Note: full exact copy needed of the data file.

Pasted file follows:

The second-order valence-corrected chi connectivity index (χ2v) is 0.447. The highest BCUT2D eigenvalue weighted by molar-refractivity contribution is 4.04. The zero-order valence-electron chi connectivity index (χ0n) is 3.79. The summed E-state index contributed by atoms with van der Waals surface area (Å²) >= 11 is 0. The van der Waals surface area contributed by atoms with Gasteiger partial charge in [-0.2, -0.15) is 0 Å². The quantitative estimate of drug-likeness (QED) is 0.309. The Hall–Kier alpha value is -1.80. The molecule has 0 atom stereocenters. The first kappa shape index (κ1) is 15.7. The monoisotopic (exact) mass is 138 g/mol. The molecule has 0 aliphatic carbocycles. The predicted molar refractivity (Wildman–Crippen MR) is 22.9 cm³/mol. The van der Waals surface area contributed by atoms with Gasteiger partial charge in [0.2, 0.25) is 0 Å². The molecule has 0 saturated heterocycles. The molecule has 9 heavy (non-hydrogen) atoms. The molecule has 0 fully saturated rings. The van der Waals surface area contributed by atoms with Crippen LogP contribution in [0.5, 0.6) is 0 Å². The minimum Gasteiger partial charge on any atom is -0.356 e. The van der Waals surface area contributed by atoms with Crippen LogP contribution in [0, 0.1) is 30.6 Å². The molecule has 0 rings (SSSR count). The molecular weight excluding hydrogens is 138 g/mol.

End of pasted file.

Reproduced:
The second-order valence-corrected chi connectivity index (χ2v) is 0.447. The highest BCUT2D eigenvalue weighted by molar-refractivity contribution is 4.04. The zero-order valence-electron chi connectivity index (χ0n) is 3.79. The summed E-state index contributed by atoms with van der Waals surface area (Å²) >= 11 is 0. The van der Waals surface area contributed by atoms with Gasteiger partial charge in [-0.2, -0.15) is 0 Å². The quantitative estimate of drug-likeness (QED) is 0.309. The Hall–Kier alpha value is -1.80. The molecule has 0 atom stereocenters. The first kappa shape index (κ1) is 15.7. The monoisotopic (exact) mass is 138 g/mol. The molecule has 0 aliphatic carbocycles. The predicted molar refractivity (Wildman–Crippen MR) is 22.9 cm³/mol. The van der Waals surface area contributed by atoms with Gasteiger partial charge in [0.2, 0.25) is 0 Å². The molecule has 0 saturated heterocycles. The molecule has 9 heavy (non-hydrogen) atoms. The molecule has 0 fully saturated rings. The van der Waals surface area contributed by atoms with Crippen LogP contribution in [0.5, 0.6) is 0 Å². The minimum Gasteiger partial charge on any atom is -0.356 e. The van der Waals surface area contributed by atoms with Crippen LogP contribution in [0, 0.1) is 30.6 Å². The molecule has 0 rings (SSSR count). The molecular weight excluding hydrogens is 138 g/mol.